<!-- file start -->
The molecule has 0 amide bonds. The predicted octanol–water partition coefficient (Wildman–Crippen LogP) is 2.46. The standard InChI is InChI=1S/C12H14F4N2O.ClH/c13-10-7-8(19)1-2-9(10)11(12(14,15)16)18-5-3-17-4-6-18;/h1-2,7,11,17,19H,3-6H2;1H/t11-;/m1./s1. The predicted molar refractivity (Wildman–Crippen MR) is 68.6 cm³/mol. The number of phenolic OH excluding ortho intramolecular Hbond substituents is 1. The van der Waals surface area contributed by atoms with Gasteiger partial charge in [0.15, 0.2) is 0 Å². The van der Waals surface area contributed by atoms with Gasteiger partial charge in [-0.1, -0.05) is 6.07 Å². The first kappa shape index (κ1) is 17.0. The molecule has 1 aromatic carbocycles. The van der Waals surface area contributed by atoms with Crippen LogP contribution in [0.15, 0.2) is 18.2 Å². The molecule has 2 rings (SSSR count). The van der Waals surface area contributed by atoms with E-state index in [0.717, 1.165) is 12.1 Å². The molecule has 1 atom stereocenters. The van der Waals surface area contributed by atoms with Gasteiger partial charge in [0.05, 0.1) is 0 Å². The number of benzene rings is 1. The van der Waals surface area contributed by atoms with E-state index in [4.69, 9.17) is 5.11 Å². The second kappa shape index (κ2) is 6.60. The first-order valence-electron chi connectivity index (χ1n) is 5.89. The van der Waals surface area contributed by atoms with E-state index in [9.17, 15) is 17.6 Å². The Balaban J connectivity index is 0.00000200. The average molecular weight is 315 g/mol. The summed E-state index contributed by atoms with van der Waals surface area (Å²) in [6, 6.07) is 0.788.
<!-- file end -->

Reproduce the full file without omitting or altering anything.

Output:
The molecule has 0 amide bonds. The predicted octanol–water partition coefficient (Wildman–Crippen LogP) is 2.46. The standard InChI is InChI=1S/C12H14F4N2O.ClH/c13-10-7-8(19)1-2-9(10)11(12(14,15)16)18-5-3-17-4-6-18;/h1-2,7,11,17,19H,3-6H2;1H/t11-;/m1./s1. The predicted molar refractivity (Wildman–Crippen MR) is 68.6 cm³/mol. The number of phenolic OH excluding ortho intramolecular Hbond substituents is 1. The van der Waals surface area contributed by atoms with Gasteiger partial charge in [0.15, 0.2) is 0 Å². The van der Waals surface area contributed by atoms with Gasteiger partial charge in [-0.1, -0.05) is 6.07 Å². The first kappa shape index (κ1) is 17.0. The molecule has 1 aromatic carbocycles. The van der Waals surface area contributed by atoms with Crippen LogP contribution in [0.15, 0.2) is 18.2 Å². The molecule has 2 rings (SSSR count). The van der Waals surface area contributed by atoms with E-state index in [0.717, 1.165) is 12.1 Å². The molecule has 1 atom stereocenters. The van der Waals surface area contributed by atoms with Gasteiger partial charge in [0.05, 0.1) is 0 Å². The number of benzene rings is 1. The van der Waals surface area contributed by atoms with E-state index in [4.69, 9.17) is 5.11 Å². The second kappa shape index (κ2) is 6.60. The first-order valence-electron chi connectivity index (χ1n) is 5.89. The van der Waals surface area contributed by atoms with E-state index in [9.17, 15) is 17.6 Å². The Balaban J connectivity index is 0.00000200. The average molecular weight is 315 g/mol. The summed E-state index contributed by atoms with van der Waals surface area (Å²) in [6, 6.07) is 0.788.